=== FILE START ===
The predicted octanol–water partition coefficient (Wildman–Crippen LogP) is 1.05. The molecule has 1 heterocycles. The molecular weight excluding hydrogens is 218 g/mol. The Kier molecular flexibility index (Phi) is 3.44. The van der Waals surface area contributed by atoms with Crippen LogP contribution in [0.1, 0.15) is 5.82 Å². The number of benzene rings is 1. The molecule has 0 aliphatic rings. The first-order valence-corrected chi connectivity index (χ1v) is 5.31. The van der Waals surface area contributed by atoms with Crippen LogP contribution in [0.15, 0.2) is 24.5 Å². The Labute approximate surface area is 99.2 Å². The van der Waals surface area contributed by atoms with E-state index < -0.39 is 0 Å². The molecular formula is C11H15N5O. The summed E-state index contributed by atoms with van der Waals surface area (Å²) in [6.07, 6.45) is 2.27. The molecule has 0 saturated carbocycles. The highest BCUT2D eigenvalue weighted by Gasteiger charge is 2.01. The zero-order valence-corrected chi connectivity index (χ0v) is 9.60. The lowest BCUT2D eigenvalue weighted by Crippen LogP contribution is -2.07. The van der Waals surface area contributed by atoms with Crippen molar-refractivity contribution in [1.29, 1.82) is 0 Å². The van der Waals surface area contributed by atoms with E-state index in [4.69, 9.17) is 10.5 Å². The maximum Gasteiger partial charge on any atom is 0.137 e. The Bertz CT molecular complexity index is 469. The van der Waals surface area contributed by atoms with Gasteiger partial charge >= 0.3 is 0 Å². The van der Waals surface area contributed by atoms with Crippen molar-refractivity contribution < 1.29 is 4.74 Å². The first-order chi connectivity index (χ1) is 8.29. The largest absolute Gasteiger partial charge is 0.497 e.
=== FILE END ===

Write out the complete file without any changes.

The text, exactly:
The predicted octanol–water partition coefficient (Wildman–Crippen LogP) is 1.05. The molecule has 1 heterocycles. The molecular weight excluding hydrogens is 218 g/mol. The Kier molecular flexibility index (Phi) is 3.44. The van der Waals surface area contributed by atoms with Crippen LogP contribution in [0.1, 0.15) is 5.82 Å². The number of benzene rings is 1. The molecule has 0 aliphatic rings. The first-order valence-corrected chi connectivity index (χ1v) is 5.31. The van der Waals surface area contributed by atoms with Crippen LogP contribution in [0.15, 0.2) is 24.5 Å². The Labute approximate surface area is 99.2 Å². The van der Waals surface area contributed by atoms with E-state index < -0.39 is 0 Å². The molecular formula is C11H15N5O. The summed E-state index contributed by atoms with van der Waals surface area (Å²) in [6.07, 6.45) is 2.27. The molecule has 0 saturated carbocycles. The highest BCUT2D eigenvalue weighted by Gasteiger charge is 2.01. The zero-order valence-corrected chi connectivity index (χ0v) is 9.60. The lowest BCUT2D eigenvalue weighted by Crippen LogP contribution is -2.07. The van der Waals surface area contributed by atoms with Crippen molar-refractivity contribution in [1.29, 1.82) is 0 Å². The van der Waals surface area contributed by atoms with E-state index in [4.69, 9.17) is 10.5 Å². The maximum Gasteiger partial charge on any atom is 0.137 e. The Bertz CT molecular complexity index is 469. The van der Waals surface area contributed by atoms with Gasteiger partial charge >= 0.3 is 0 Å². The van der Waals surface area contributed by atoms with Crippen molar-refractivity contribution < 1.29 is 4.74 Å². The first-order chi connectivity index (χ1) is 8.29. The largest absolute Gasteiger partial charge is 0.497 e.